- Consciousness about their body can lead to eating disorders, especially in girls. Adolescent girls who worry about their weight and appearance can develop disorders like anorexia or bulimia.
Stress can also lead to loss of appetite and sleeplessness in young children.
- Unhealthy eating habits and a less active lifestyle could also lead to obesity – this is often the case when your child consumes a lot of empty calories through fast food and sodas.
Parental guidance can help abate health problems in adolescence to maintain a healthy lifestyle. Lead by example and encourage your children to eat healthy food, exercise right and sleep on time.
- Ensure they get nutrition through their meals. Give them a balanced diet.
- Be there for them emotionally and physically as this will help them deal with any possible disorders.
Research has revealed that around 50% of mental health disorders that adults have, begin at the age of 14. In fact, one-third of adolescent deaths are suicides triggered by depression. If your child is overly moody and is not eating or sleeping at all, it is imperative you get professional help for them.
- Teenagers may have self-esteem or confidence issues. The feelings of inferiority or superiority often arise from their appearance, and acceptance of their body – skin color, beauty, and figure.
- Poor performance in academics and low IQ can also demotivate them. They develop the ‘I’m not good enough’ attitude towards life.
- Depression is one of the common psychological problems associated with adolescence.
- The stress and pressure of adolescence can create anxiety related issues, while mood swings can lead to conduct disorder or oppositional defiant disorder.
- Eating disorders are also psychosomatic as they start with the adolescent having a poor self-image and the need to change the way they look by any means.
While moodiness and temper tantrums are normal in teenage girls and boys, they may not always be what they seem. Identifying symptoms of psychological problems in adolescence is not easy and needs the eye of an expert.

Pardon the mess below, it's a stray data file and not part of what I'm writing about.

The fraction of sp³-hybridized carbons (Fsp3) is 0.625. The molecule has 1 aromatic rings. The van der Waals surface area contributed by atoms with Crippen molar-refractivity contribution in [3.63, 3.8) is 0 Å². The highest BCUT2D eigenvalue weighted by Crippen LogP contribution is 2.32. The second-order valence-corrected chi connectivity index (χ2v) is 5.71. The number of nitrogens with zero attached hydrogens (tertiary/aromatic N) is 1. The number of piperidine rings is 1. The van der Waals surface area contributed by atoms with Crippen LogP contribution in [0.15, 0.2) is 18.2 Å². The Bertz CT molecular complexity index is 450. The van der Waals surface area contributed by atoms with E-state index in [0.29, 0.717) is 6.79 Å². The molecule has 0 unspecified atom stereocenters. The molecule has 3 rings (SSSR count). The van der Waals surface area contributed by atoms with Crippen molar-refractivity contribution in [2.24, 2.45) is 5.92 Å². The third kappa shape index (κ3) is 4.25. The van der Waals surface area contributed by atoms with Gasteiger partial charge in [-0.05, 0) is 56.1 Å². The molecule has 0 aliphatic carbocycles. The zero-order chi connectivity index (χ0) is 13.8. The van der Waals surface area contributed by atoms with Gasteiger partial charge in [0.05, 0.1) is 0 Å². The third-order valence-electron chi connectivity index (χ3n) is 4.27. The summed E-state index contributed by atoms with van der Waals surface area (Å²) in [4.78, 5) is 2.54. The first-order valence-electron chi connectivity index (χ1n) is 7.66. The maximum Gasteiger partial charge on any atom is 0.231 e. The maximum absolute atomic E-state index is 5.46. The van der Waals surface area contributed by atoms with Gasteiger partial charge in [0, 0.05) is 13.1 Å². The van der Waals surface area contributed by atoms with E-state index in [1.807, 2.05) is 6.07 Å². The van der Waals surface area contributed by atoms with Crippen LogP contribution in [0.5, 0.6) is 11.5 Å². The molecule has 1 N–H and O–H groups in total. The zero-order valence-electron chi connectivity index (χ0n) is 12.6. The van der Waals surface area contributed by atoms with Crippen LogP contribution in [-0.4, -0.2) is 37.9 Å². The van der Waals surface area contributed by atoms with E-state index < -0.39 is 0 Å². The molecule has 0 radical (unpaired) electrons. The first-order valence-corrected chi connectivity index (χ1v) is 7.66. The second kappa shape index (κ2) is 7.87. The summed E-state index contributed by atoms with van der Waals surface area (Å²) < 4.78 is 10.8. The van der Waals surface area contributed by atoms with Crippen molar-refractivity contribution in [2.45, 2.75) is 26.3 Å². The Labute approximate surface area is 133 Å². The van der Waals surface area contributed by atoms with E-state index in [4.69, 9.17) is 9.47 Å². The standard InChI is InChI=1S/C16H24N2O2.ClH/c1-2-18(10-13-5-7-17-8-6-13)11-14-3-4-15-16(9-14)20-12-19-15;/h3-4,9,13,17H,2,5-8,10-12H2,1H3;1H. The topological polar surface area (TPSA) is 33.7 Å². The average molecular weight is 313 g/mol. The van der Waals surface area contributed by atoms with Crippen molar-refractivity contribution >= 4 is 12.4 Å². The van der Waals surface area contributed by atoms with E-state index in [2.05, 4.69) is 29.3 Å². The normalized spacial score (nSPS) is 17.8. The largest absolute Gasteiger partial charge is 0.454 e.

- Most of the time, talking about the problems and maintaining a healthy lifestyle can prevent the onset of depression.
- If your child is overly moody and cynical, it is time to intervene and seek professional help if necessary.
- Sometimes, your teenage girl or boy may be unhappy only at home and doing fine outside. Talk to the child’s teachers and friends to know if they are moody and disoriented at school as well. If they are, then it is a cause for concern.
- Do not brush away their feelings, as that can make things worse.
Social problems – dating and relationships
Attraction to the opposite sex begins during puberty. Adolescence is the time when their sexual or reproductive organs start developing. At such a vulnerable time, it is but natural for kids to feel awkward in social situations.
- Teenagers want to have an identity of their own. They tend to look up to role models at home or outside.
- Adolescents also start thinking about what is ‘right’ and ‘wrong’ and question your take on certain things.
- They need time to understand and get comfortable with their sexuality. Girls and boys start experiencing ‘weird’ feelings towards the other sex and may not know what to do about it.
- This is the time they start dating. Your adolescent may not be comfortable talking to you about it and may go with little information or misinformation they have about it.
- Competition is another important aspect of a teenager’s social life. Your child may compete with her peers in about anything and everything. Their spirit of competition speaks a lot about their perception of self – whether they have a positive self-esteem or a negative one.
- Sexual feelings and thoughts of sex may seem wrong to an adolescent, because of which they may feel guilty.
- Their social circle expands during this time as they seem occupied interacting with friends on social media sites, through their phone and outside.
Here is how you can deal with social problems of adolescence:
- Dating, romance, and sex are delicate issues that your teenager may not be comfortable talking about. Don’t make it more awkward for your child. Be confident and rational when discussing the subject.